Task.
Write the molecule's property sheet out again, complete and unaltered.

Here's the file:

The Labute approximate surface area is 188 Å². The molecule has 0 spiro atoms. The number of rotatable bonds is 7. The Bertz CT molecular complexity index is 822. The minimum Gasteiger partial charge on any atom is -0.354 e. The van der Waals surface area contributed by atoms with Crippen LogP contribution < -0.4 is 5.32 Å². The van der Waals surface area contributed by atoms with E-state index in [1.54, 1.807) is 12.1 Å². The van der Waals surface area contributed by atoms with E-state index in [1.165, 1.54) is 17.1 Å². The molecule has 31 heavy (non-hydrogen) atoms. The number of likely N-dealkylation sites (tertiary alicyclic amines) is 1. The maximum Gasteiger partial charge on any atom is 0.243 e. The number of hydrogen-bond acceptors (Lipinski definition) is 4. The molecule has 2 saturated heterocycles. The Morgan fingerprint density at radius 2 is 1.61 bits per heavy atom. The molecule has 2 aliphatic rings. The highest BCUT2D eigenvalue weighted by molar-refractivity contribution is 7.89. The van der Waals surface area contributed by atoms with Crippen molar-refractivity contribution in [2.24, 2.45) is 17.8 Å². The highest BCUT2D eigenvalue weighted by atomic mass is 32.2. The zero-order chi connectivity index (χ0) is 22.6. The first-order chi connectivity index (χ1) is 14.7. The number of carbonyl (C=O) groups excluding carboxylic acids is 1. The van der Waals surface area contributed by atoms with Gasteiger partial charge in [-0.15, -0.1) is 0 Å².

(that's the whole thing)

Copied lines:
The Labute approximate surface area is 188 Å². The molecule has 0 spiro atoms. The number of rotatable bonds is 7. The Bertz CT molecular complexity index is 822. The minimum Gasteiger partial charge on any atom is -0.354 e. The van der Waals surface area contributed by atoms with Crippen LogP contribution < -0.4 is 5.32 Å². The van der Waals surface area contributed by atoms with E-state index in [1.54, 1.807) is 12.1 Å². The van der Waals surface area contributed by atoms with E-state index in [1.165, 1.54) is 17.1 Å². The molecule has 31 heavy (non-hydrogen) atoms. The number of likely N-dealkylation sites (tertiary alicyclic amines) is 1. The maximum Gasteiger partial charge on any atom is 0.243 e. The number of hydrogen-bond acceptors (Lipinski definition) is 4. The molecule has 2 saturated heterocycles. The Morgan fingerprint density at radius 2 is 1.61 bits per heavy atom. The molecule has 2 aliphatic rings. The highest BCUT2D eigenvalue weighted by molar-refractivity contribution is 7.89. The van der Waals surface area contributed by atoms with Crippen molar-refractivity contribution in [2.24, 2.45) is 17.8 Å². The highest BCUT2D eigenvalue weighted by atomic mass is 32.2. The zero-order chi connectivity index (χ0) is 22.6. The first-order chi connectivity index (χ1) is 14.7. The number of carbonyl (C=O) groups excluding carboxylic acids is 1. The van der Waals surface area contributed by atoms with Gasteiger partial charge in [-0.15, -0.1) is 0 Å².